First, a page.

Why new gun controls are inevitable
Despite the success of the gun lobby blocking new gun control measures over the last few decades, public opinion has reached a tipping point in favor of new curbs on guns. It comes just as President Obama is set to make a new push for gun control legislation.
A new Pew Research poll finds there are now "clear areas of agreement" on a variety of gun control proposals with 85 percent of Americans in favor of making private gun sales and sales at gun shows subject to background checks. In addition, 80 percent now support laws to prevent mentally ill people from purchasing guns. Both measures have broad support across party lines.
A new Washington Post-ABC News poll confirms these findings and also shows 58 percent of Americans support passing a new assault weapons ban.
Finally, a new National Journal poll finds the coalition that swept President Obama into a second term — young people, minorities and college-educated women — all back new gun control measures.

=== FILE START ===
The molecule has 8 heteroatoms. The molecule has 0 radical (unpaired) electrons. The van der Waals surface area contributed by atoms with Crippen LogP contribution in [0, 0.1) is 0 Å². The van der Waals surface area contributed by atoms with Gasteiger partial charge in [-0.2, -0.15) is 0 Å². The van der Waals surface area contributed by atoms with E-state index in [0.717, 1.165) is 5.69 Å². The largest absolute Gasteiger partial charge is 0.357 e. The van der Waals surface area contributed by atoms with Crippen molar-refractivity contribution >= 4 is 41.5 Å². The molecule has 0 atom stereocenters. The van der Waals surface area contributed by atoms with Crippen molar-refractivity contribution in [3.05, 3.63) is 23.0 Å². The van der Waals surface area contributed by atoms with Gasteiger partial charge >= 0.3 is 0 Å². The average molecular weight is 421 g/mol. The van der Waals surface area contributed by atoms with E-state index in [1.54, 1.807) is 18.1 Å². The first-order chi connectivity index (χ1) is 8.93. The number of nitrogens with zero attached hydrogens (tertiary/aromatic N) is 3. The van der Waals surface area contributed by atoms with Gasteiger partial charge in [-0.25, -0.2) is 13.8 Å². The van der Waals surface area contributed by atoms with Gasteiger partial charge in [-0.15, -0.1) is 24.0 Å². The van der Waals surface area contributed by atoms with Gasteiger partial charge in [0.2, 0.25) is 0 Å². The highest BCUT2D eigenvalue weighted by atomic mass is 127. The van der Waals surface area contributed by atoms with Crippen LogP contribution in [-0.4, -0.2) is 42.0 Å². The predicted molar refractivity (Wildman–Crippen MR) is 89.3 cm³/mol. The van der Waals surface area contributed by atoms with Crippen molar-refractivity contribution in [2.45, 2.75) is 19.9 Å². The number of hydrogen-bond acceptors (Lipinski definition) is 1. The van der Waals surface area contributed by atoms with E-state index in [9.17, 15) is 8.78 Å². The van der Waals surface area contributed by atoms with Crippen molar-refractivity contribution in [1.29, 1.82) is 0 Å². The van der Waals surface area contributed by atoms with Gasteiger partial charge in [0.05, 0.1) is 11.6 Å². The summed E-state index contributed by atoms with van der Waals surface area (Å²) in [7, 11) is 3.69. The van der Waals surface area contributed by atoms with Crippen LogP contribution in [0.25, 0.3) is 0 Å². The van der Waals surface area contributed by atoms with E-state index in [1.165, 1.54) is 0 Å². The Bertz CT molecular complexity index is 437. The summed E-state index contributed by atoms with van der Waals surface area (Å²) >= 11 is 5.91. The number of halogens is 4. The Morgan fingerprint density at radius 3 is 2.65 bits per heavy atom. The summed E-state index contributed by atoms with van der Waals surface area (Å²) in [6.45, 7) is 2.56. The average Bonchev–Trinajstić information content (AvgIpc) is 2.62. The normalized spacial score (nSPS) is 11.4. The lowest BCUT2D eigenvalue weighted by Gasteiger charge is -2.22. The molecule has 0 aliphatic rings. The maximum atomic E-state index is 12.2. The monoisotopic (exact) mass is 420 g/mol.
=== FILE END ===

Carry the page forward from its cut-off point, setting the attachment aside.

The consensus for new gun curbs, however, does break down in several areas. While there is overwhelming support for creating a new federal database to track gun sales, it’s favored mainly by Democrats and independents. Similar partisan divides exist on banning high capacity ammunition clips or selling ammunition online.
But the overwhelming conclusion of this new polling data is that Americans want new gun controls.
If Congress doesn’t act, the New York Times reports President Obama is prepared to take 19 separate actions by executive order. Actions he could take on his own "are likely to include imposing new limits on guns imported from overseas, compelling federal agencies to improve sharing of mental health records and directing the Centers for Disease Control and Prevention to conduct research on gun violence."
Congress never likes it when a president invokes the powers of his office to move on his own, but President Obama will have the public on his side if he chooses this course.
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